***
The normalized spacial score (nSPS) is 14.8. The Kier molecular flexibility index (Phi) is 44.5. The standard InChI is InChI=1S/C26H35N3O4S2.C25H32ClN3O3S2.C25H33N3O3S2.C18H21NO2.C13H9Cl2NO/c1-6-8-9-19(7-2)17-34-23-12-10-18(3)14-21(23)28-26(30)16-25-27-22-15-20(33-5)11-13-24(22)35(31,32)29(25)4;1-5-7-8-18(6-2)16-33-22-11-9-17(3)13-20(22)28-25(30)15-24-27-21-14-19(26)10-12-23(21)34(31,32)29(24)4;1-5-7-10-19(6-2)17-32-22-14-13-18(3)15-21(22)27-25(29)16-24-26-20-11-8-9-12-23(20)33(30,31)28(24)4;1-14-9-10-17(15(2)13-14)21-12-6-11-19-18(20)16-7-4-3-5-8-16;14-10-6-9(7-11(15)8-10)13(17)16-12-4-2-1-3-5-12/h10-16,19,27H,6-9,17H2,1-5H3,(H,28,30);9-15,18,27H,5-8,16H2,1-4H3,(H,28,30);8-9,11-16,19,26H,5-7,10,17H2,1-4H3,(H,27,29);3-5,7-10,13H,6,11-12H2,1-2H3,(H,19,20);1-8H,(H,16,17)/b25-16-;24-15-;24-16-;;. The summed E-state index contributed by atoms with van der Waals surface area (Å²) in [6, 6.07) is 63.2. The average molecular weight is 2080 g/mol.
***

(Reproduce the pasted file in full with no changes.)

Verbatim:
The normalized spacial score (nSPS) is 14.8. The Kier molecular flexibility index (Phi) is 44.5. The standard InChI is InChI=1S/C26H35N3O4S2.C25H32ClN3O3S2.C25H33N3O3S2.C18H21NO2.C13H9Cl2NO/c1-6-8-9-19(7-2)17-34-23-12-10-18(3)14-21(23)28-26(30)16-25-27-22-15-20(33-5)11-13-24(22)35(31,32)29(25)4;1-5-7-8-18(6-2)16-33-22-11-9-17(3)13-20(22)28-25(30)15-24-27-21-14-19(26)10-12-23(21)34(31,32)29(24)4;1-5-7-10-19(6-2)17-32-22-14-13-18(3)15-21(22)27-25(29)16-24-26-20-11-8-9-12-23(20)33(30,31)28(24)4;1-14-9-10-17(15(2)13-14)21-12-6-11-19-18(20)16-7-4-3-5-8-16;14-10-6-9(7-11(15)8-10)13(17)16-12-4-2-1-3-5-12/h10-16,19,27H,6-9,17H2,1-5H3,(H,28,30);9-15,18,27H,5-8,16H2,1-4H3,(H,28,30);8-9,11-16,19,26H,5-7,10,17H2,1-4H3,(H,27,29);3-5,7-10,13H,6,11-12H2,1-2H3,(H,19,20);1-8H,(H,16,17)/b25-16-;24-15-;24-16-;;. The summed E-state index contributed by atoms with van der Waals surface area (Å²) in [6, 6.07) is 63.2. The average molecular weight is 2080 g/mol.